So, an X-Men origin movie without Cyclops, Jean Grey or Iceman. Crazy right? Possibly even crazier than three of the oldest X-Men not being in an origin story are the inclusions of Mystique, Banshee, Havok, Darwin and Tempest in their places. It’s different, that’s for sure. It’s different, it’s risky, and it completely undoes the X-Men franchise we’ve all been watching since 2000 (and trying to forget since 2006).
And I enjoyed the hell out of it.
Fair warning, I’m going to try to stay mostly spoiler-free, but unless you’re largely unfamiliar with X-Men in general, there’s probably not too much to spoil.
I tried to go into this movie with no expectations at all. After all, we have both the 616 Universe and the Ultimate-verse in Marvel, so the films not exactly staying true to canon isn’t a huge problem, when X-Men comics themselves often don’t follow their own timelines and histories. So a universe where Alex Summers and not Scott Summers joins the X-Men first doesn’t bother me much. But that doesn’t mean the movie doesn’t have its problems.
While I’m a fan of January Jones on AMC’s Mad Men, I have to say, I was largely unimpressed with her version of Emma Frost. I’m sure a lot of it was in the writing, but I kept looking for the badass queen of the Hellfire Club that I know from the comics, only to be severely disappointed. Frost was mostly reduced to Sebastian Shaw’s lackey eye-candy, and largely underused, I felt. If you’re going to put such a fantastic character in a film, at least give her something worthwhile to do. Give her someone to talk down to, or some more lines, for godsakes.
And perhaps people largely unfamiliar with Sean Cassidy (Banshee) and Moira McTaggert won’t be bothered, but I was distracted by the two characters’ sudden change in nationality, both changed to Americans instead of Irish and Scottish, respectively. But I suppose the change was to accommodate Moira’s new backstory as a CIA agent instead of a geneticist. An American-born CIA agent is just an easier sell in a period piece like this.
And while they may have done a decent job of selling Moira McTaggert as a CIA agent, what they didn’t manage to sell (at least to me) was minor mutants Riptide and Azazel as important and menacing. Okay yes, Azazel is canonically Nightcrawler’s father, but honestly, it’s like they’d already filled their roster of good guys and dug into the bottom of the barrel to find accomplices for Sebastian Shaw. With so many mutants to choose from, you have to wonder how Riptide made the cut at all.
But my dislike of the film stops there. X-Men: First Class is a fantastic reboot of the X-Men film franchise, fully taking advantage of its 1960’s setting by giving us a fantastic near-period piece. I recently read someone else refer to the film as having a James Bond-feel, and I definitely see where they’re coming from, because parts of the retro-asthetic make you feel as though you’re watching a spy film.
But how do the mutants stack up?
James McAvoy and Michael Fassbender as Charles Xavier (Professor X) and Erik Lensherr (Magneto) are fantastic, and while you spend the first bit of the film waiting for the two of them to finally meet, the pay off is fantastic, because the two of them have amazing chemistry and compliment each other in just the way Lensherr and Xavier should. In fact, it makes it all the more sad that you know they’re going to be on opposite sides of the fight eventually. I guess that was the thing about the first three movies in the X-Men film franchise: while you knew that Magneto and Professor X had once been friends, you only got to see glimpses of it; X-Men: First Class gives you a glimpse of just how close the two of them actually were. I absolutely loved them together, and Michael Fassbender is just as badass as Magneto should be, while making you feel for him at the same time. I could honestly watch an entire film of the two of them just being mutant collecting bros.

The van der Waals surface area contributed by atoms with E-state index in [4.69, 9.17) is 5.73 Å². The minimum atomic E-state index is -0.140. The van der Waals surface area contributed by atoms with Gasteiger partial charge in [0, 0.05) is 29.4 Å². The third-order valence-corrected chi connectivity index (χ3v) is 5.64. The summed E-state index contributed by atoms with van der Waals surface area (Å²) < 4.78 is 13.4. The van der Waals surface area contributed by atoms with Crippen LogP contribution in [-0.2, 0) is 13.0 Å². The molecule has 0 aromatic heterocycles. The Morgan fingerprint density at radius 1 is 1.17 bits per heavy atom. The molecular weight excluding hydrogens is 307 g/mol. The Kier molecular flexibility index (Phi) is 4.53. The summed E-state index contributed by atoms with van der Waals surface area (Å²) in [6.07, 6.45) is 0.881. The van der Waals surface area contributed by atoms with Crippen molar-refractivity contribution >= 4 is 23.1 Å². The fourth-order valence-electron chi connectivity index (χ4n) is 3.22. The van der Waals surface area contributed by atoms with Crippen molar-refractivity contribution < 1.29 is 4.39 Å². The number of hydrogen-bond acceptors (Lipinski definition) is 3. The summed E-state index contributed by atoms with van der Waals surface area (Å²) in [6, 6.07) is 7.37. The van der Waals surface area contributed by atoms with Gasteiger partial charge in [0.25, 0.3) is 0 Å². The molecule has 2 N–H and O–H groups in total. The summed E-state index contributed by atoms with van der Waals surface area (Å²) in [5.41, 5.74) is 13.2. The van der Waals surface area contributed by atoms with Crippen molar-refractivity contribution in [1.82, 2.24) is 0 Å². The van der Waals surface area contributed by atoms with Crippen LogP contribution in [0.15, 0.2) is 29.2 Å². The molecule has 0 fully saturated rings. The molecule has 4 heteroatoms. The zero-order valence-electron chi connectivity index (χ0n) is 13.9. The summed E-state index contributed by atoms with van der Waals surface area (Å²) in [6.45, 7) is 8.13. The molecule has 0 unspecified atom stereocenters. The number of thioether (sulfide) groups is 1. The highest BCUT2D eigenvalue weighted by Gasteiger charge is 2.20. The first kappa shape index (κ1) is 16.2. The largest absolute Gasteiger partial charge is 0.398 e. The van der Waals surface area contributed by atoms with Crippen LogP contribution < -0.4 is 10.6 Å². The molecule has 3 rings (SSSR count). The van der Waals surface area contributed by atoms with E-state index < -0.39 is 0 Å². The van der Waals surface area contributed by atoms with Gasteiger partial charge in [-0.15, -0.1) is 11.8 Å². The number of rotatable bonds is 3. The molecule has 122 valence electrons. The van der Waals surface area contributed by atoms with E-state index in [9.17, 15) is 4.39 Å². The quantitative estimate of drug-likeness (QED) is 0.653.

Nicholas Hoult does a fantastic job as Beast, though I have to begrudgingly admit that X-Men: The Last Stand did a better job with make-up wise when it comes to Hank McCoy. But my criticism of the makeup may have to do with the fact that McCoy spends the majority of the film without his secondary mutation, and by the time he’d become the Beast we all know, I mostly just found the makeup distracting. Havok and Banshee weren’t my favorite parts of the film, but there are some great gags involving the two of them learning to control their powers that enamored me to the two of them.
And while I was largely unimpressed with Emma Frost’s role in the film, I adored Mystique. She was mostly a wordless lackey in the first three X-Men films, but we’re given a glimpse at her motivations in First Class, and she becomes a much more three-dimensional character. I hope Jennifer Lawrence will be back for future franchise installments, because she’s done something great with the character, despite a bit of cheesy writing that became just a bit cringe-worthy for me by the end of the film.
Perhaps my favorite part of the entire movie though, are the subtle references to the X-Men franchise we all know. There are a few great cameos that I won’t ruin here, and if the flashback footage of Erik isn’t the exact footage from X-Men, they’ve done a fantastic job recreating it for this film. The nods to what we all know is going to happen to these characters later on are fantastic, and they’ve set up this film in a way that a sequel is pretty much inevitable.
I will definitely be there.